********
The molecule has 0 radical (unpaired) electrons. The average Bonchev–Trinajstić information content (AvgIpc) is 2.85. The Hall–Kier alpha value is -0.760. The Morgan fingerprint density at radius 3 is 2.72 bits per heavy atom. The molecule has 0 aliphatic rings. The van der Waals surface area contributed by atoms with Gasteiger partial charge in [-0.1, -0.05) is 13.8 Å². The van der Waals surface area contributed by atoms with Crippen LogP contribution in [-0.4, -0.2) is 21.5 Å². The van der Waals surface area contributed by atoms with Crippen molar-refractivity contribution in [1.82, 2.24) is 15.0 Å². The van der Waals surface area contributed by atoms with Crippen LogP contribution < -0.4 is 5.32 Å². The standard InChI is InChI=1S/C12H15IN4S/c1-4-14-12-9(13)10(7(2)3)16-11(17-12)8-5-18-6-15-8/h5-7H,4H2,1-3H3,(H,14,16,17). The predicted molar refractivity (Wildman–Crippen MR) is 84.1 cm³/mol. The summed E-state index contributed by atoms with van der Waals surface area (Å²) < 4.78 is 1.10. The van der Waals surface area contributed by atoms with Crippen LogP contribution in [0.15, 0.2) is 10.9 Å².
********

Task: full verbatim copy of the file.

The molecule has 0 radical (unpaired) electrons. The average Bonchev–Trinajstić information content (AvgIpc) is 2.85. The Hall–Kier alpha value is -0.760. The Morgan fingerprint density at radius 3 is 2.72 bits per heavy atom. The molecule has 0 aliphatic rings. The van der Waals surface area contributed by atoms with Gasteiger partial charge in [-0.1, -0.05) is 13.8 Å². The van der Waals surface area contributed by atoms with Crippen LogP contribution in [-0.4, -0.2) is 21.5 Å². The van der Waals surface area contributed by atoms with Crippen molar-refractivity contribution in [1.82, 2.24) is 15.0 Å². The van der Waals surface area contributed by atoms with Crippen LogP contribution < -0.4 is 5.32 Å². The standard InChI is InChI=1S/C12H15IN4S/c1-4-14-12-9(13)10(7(2)3)16-11(17-12)8-5-18-6-15-8/h5-7H,4H2,1-3H3,(H,14,16,17). The predicted molar refractivity (Wildman–Crippen MR) is 84.1 cm³/mol. The summed E-state index contributed by atoms with van der Waals surface area (Å²) < 4.78 is 1.10. The van der Waals surface area contributed by atoms with Crippen LogP contribution in [0.15, 0.2) is 10.9 Å².